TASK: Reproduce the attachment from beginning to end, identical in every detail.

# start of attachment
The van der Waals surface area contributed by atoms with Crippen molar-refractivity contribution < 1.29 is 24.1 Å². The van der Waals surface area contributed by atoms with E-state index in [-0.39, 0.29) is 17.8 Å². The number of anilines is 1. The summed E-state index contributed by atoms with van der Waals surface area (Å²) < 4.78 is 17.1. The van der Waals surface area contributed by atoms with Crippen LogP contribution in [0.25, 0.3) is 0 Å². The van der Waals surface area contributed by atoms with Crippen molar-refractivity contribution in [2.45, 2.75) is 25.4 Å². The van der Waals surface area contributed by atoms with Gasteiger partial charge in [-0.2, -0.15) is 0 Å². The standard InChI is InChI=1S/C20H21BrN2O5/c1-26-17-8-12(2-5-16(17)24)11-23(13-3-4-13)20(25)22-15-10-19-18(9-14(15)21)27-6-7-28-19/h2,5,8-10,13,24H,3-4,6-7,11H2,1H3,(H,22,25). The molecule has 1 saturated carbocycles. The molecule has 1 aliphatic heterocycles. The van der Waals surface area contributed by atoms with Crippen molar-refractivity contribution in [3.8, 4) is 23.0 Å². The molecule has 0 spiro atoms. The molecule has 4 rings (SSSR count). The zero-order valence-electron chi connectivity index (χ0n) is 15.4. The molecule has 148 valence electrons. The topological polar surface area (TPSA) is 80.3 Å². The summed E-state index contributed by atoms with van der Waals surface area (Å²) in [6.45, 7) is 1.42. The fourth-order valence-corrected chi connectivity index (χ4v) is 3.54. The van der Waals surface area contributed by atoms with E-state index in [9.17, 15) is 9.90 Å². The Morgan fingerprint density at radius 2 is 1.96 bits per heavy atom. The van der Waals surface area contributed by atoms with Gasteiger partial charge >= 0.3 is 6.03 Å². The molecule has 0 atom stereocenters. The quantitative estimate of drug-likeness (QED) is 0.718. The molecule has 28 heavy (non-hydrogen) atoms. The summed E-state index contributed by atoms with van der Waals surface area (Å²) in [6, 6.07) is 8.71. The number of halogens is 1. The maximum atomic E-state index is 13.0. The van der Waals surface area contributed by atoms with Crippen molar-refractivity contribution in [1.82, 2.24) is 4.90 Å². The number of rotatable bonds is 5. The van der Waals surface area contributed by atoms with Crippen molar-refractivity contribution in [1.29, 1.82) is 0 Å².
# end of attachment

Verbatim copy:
The van der Waals surface area contributed by atoms with Crippen molar-refractivity contribution < 1.29 is 24.1 Å². The van der Waals surface area contributed by atoms with E-state index in [-0.39, 0.29) is 17.8 Å². The number of anilines is 1. The summed E-state index contributed by atoms with van der Waals surface area (Å²) < 4.78 is 17.1. The van der Waals surface area contributed by atoms with Crippen LogP contribution in [0.25, 0.3) is 0 Å². The van der Waals surface area contributed by atoms with Crippen molar-refractivity contribution in [2.45, 2.75) is 25.4 Å². The van der Waals surface area contributed by atoms with Gasteiger partial charge in [-0.2, -0.15) is 0 Å². The standard InChI is InChI=1S/C20H21BrN2O5/c1-26-17-8-12(2-5-16(17)24)11-23(13-3-4-13)20(25)22-15-10-19-18(9-14(15)21)27-6-7-28-19/h2,5,8-10,13,24H,3-4,6-7,11H2,1H3,(H,22,25). The molecule has 1 saturated carbocycles. The molecule has 1 aliphatic heterocycles. The van der Waals surface area contributed by atoms with Crippen molar-refractivity contribution in [3.8, 4) is 23.0 Å². The molecule has 0 spiro atoms. The molecule has 4 rings (SSSR count). The zero-order valence-electron chi connectivity index (χ0n) is 15.4. The molecule has 148 valence electrons. The topological polar surface area (TPSA) is 80.3 Å². The summed E-state index contributed by atoms with van der Waals surface area (Å²) in [6.45, 7) is 1.42. The fourth-order valence-corrected chi connectivity index (χ4v) is 3.54. The van der Waals surface area contributed by atoms with E-state index in [9.17, 15) is 9.90 Å². The Morgan fingerprint density at radius 2 is 1.96 bits per heavy atom. The van der Waals surface area contributed by atoms with Gasteiger partial charge >= 0.3 is 6.03 Å². The molecule has 0 atom stereocenters. The quantitative estimate of drug-likeness (QED) is 0.718. The molecule has 28 heavy (non-hydrogen) atoms. The summed E-state index contributed by atoms with van der Waals surface area (Å²) in [6, 6.07) is 8.71. The number of halogens is 1. The maximum atomic E-state index is 13.0. The van der Waals surface area contributed by atoms with Crippen molar-refractivity contribution in [1.82, 2.24) is 4.90 Å². The number of rotatable bonds is 5. The van der Waals surface area contributed by atoms with Crippen molar-refractivity contribution in [1.29, 1.82) is 0 Å².